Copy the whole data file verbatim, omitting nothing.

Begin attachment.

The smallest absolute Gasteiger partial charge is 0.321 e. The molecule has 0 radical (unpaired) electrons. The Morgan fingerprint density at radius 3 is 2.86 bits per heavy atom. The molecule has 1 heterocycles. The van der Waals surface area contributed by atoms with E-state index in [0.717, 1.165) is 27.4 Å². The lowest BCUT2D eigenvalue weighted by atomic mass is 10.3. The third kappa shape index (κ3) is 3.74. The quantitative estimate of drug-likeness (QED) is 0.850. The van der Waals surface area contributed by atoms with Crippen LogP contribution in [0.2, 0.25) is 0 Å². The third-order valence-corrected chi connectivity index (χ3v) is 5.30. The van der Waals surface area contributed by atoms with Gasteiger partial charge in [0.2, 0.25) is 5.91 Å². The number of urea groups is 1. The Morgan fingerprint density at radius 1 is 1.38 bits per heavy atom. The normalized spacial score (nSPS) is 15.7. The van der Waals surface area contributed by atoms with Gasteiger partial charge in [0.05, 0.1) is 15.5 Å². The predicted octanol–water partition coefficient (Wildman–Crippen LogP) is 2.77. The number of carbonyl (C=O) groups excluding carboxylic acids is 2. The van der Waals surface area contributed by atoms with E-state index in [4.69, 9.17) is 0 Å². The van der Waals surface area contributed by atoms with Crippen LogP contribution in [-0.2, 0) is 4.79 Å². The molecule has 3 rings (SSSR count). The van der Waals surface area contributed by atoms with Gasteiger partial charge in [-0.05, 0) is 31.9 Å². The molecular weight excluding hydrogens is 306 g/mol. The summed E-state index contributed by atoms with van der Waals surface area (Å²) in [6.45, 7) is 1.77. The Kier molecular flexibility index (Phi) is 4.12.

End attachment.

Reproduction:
The smallest absolute Gasteiger partial charge is 0.321 e. The molecule has 0 radical (unpaired) electrons. The Morgan fingerprint density at radius 3 is 2.86 bits per heavy atom. The molecule has 1 heterocycles. The van der Waals surface area contributed by atoms with E-state index in [0.717, 1.165) is 27.4 Å². The lowest BCUT2D eigenvalue weighted by atomic mass is 10.3. The third kappa shape index (κ3) is 3.74. The quantitative estimate of drug-likeness (QED) is 0.850. The van der Waals surface area contributed by atoms with Crippen LogP contribution in [0.2, 0.25) is 0 Å². The third-order valence-corrected chi connectivity index (χ3v) is 5.30. The van der Waals surface area contributed by atoms with Gasteiger partial charge in [0.2, 0.25) is 5.91 Å². The number of urea groups is 1. The Morgan fingerprint density at radius 1 is 1.38 bits per heavy atom. The normalized spacial score (nSPS) is 15.7. The van der Waals surface area contributed by atoms with Gasteiger partial charge in [0.05, 0.1) is 15.5 Å². The predicted octanol–water partition coefficient (Wildman–Crippen LogP) is 2.77. The number of carbonyl (C=O) groups excluding carboxylic acids is 2. The van der Waals surface area contributed by atoms with E-state index in [4.69, 9.17) is 0 Å². The van der Waals surface area contributed by atoms with Crippen LogP contribution in [-0.2, 0) is 4.79 Å². The molecule has 3 rings (SSSR count). The van der Waals surface area contributed by atoms with Gasteiger partial charge in [-0.05, 0) is 31.9 Å². The molecular weight excluding hydrogens is 306 g/mol. The summed E-state index contributed by atoms with van der Waals surface area (Å²) in [6.45, 7) is 1.77. The Kier molecular flexibility index (Phi) is 4.12.